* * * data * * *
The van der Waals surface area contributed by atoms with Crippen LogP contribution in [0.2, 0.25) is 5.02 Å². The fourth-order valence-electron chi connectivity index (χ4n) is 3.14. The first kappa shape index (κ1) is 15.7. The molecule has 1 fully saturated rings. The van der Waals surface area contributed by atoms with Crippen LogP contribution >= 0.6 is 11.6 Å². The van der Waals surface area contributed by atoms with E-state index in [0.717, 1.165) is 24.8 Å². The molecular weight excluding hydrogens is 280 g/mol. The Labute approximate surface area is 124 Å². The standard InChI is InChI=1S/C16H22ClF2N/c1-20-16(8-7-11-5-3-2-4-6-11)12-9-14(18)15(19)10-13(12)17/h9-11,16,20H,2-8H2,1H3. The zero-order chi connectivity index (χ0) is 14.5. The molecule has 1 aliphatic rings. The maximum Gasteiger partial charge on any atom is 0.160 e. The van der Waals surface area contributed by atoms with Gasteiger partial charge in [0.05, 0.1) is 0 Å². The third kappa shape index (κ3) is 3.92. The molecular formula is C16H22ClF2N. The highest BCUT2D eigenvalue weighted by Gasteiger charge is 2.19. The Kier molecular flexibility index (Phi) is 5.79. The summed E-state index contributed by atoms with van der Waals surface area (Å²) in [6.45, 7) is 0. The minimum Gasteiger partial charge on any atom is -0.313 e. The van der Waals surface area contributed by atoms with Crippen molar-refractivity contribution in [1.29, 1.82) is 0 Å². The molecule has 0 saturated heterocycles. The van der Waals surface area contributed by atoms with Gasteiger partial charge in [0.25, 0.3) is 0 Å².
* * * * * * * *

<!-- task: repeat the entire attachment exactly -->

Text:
The van der Waals surface area contributed by atoms with Crippen LogP contribution in [0.2, 0.25) is 5.02 Å². The fourth-order valence-electron chi connectivity index (χ4n) is 3.14. The first kappa shape index (κ1) is 15.7. The molecule has 1 fully saturated rings. The van der Waals surface area contributed by atoms with Crippen LogP contribution >= 0.6 is 11.6 Å². The van der Waals surface area contributed by atoms with E-state index in [0.717, 1.165) is 24.8 Å². The molecular weight excluding hydrogens is 280 g/mol. The Labute approximate surface area is 124 Å². The standard InChI is InChI=1S/C16H22ClF2N/c1-20-16(8-7-11-5-3-2-4-6-11)12-9-14(18)15(19)10-13(12)17/h9-11,16,20H,2-8H2,1H3. The zero-order chi connectivity index (χ0) is 14.5. The molecule has 1 aliphatic rings. The maximum Gasteiger partial charge on any atom is 0.160 e. The van der Waals surface area contributed by atoms with Gasteiger partial charge in [0.05, 0.1) is 0 Å². The third kappa shape index (κ3) is 3.92. The molecular formula is C16H22ClF2N. The highest BCUT2D eigenvalue weighted by Gasteiger charge is 2.19. The Kier molecular flexibility index (Phi) is 5.79. The summed E-state index contributed by atoms with van der Waals surface area (Å²) in [6.45, 7) is 0. The minimum Gasteiger partial charge on any atom is -0.313 e. The van der Waals surface area contributed by atoms with Crippen molar-refractivity contribution in [1.29, 1.82) is 0 Å². The molecule has 0 saturated heterocycles. The van der Waals surface area contributed by atoms with Gasteiger partial charge in [0.25, 0.3) is 0 Å².